A geovisual analytic approach to understanding geo-social relationships in the international trade network.

Luo W, Yin P, Di Q, Hardisty F, MacEachren AM - PLoS ONE (2014)

Validation results as a function of number of runs (N).
© Copyright Policy
Related In: Results  -  Collection

License
Show All Figures
getmorefigures.php?uid=PMC3928244&req=5

pone-0088666-g007: Validation results as a function of number of runs (N).
Mentions: The first approach examines whether the number of runs in each Monte-Carlo validation influences the final results. If results are robust, validation results will converge as the number of runs increases. Figure 7 displays the results in which the number of runs (N) is 1,000, 2,000, 5,000 and 10,000. When N is small, such as 1,000, the results display some reasonable fluctuations. As the number of runs rises, those results are smoothed and finally converge (as shown by the turquoise line on each plot representing 10,000 runs).

Bottom Line: This research aims to address this challenge through the framework of geovisual analytics.In addition to demonstrating the potential of visual analytics to provide insight concerning complex geo-social relationships at a global scale, the research also addresses the challenge of validating insights derived through interactive geovisual analytics.We develop two indicators to quantify the observed patterns, and then use a Monte-Carlo approach to support the hypothesis developed above.

View Article: PubMed Central - PubMed

Affiliation: GeoVISTA Center, Department of Geography, Pennsylvania State University, University Park, Pennsylvania, United States of America.

ABSTRACT
The world has become a complex set of geo-social systems interconnected by networks, including transportation networks, telecommunications, and the internet. Understanding the interactions between spatial and social relationships within such geo-social systems is a challenge. This research aims to address this challenge through the framework of geovisual analytics. We present the GeoSocialApp which implements traditional network analysis methods in the context of explicitly spatial and social representations. We then apply it to an exploration of international trade networks in terms of the complex interactions between spatial and social relationships. This exploration using the GeoSocialApp helps us develop a two-part hypothesis: international trade network clusters with structural equivalence are strongly 'balkanized' (fragmented) according to the geography of trading partners, and the geographical distance weighted by population within each network cluster has a positive relationship with the development level of countries. In addition to demonstrating the potential of visual analytics to provide insight concerning complex geo-social relationships at a global scale, the research also addresses the challenge of validating insights derived through interactive geovisual analytics. We develop two indicators to quantify the observed patterns, and then use a Monte-Carlo approach to support the hypothesis developed above.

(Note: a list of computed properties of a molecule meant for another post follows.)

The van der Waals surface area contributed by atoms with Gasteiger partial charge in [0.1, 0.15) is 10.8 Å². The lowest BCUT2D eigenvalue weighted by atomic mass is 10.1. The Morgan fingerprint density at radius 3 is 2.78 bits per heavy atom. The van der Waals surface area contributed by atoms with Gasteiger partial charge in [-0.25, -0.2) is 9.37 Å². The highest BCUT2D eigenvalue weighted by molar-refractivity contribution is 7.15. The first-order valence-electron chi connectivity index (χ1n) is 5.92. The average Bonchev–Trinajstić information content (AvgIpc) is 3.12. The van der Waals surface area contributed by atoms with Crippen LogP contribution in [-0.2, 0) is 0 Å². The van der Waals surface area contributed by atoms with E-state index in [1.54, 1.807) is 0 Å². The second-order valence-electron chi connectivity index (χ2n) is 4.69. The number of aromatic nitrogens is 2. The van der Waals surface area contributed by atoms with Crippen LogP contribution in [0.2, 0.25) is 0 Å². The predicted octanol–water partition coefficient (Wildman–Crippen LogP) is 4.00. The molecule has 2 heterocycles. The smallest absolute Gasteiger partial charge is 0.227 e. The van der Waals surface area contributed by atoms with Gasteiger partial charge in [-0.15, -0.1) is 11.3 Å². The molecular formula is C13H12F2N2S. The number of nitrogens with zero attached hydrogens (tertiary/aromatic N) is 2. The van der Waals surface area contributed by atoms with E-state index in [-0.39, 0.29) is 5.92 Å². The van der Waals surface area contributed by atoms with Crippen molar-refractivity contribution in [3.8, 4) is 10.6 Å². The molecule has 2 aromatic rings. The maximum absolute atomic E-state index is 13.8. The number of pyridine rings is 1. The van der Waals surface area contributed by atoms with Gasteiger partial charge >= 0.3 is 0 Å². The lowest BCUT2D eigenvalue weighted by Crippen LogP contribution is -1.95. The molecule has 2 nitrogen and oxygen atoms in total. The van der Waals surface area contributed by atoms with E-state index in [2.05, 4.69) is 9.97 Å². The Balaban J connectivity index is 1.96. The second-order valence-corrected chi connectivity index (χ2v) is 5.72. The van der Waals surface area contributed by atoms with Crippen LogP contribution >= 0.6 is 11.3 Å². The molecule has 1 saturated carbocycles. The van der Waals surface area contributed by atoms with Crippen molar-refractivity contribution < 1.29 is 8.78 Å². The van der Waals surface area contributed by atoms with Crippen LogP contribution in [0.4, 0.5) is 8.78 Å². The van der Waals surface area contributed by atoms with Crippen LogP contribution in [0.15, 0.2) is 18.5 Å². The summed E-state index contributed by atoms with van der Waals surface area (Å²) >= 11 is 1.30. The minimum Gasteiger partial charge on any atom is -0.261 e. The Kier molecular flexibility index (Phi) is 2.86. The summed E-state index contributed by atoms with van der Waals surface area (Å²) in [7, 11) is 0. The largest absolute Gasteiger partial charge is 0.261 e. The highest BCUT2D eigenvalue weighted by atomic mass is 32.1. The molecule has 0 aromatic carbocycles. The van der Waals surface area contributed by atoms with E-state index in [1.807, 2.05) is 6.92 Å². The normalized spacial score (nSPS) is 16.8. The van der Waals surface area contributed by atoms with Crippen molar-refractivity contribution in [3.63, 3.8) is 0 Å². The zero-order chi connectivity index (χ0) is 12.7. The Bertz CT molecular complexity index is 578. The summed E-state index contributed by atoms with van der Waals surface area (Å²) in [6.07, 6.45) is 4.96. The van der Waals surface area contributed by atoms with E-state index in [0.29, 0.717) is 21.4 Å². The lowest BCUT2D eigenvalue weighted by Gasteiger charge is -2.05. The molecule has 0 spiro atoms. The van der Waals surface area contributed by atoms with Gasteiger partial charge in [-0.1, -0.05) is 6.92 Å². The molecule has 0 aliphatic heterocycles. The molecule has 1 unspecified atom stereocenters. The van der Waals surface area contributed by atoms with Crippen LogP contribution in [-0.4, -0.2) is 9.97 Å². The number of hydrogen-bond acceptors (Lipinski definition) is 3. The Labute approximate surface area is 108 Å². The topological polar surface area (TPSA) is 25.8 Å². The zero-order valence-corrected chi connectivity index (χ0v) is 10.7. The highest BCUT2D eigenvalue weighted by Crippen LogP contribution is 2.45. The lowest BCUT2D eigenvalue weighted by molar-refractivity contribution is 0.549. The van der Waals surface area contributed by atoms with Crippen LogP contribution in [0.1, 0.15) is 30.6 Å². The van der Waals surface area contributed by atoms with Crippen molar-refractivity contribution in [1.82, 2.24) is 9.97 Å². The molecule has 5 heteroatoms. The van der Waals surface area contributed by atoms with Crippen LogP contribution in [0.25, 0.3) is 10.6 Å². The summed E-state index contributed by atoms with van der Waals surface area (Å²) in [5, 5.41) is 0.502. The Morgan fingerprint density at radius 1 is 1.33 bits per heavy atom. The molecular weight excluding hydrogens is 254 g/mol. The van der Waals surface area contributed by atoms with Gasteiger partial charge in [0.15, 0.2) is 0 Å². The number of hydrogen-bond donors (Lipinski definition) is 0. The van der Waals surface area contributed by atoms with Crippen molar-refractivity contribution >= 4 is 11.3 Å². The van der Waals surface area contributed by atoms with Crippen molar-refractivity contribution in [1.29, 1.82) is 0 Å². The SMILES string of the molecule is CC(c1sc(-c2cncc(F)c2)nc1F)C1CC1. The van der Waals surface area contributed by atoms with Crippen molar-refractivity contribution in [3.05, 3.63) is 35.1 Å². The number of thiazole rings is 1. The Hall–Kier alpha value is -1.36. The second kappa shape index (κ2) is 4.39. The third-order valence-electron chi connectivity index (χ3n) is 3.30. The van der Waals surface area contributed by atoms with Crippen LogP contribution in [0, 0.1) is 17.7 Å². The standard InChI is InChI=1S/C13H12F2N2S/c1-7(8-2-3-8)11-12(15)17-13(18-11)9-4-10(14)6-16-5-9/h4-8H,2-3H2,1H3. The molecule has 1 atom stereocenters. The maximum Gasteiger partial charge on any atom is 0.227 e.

Show MeSH
Related in: MedlinePlus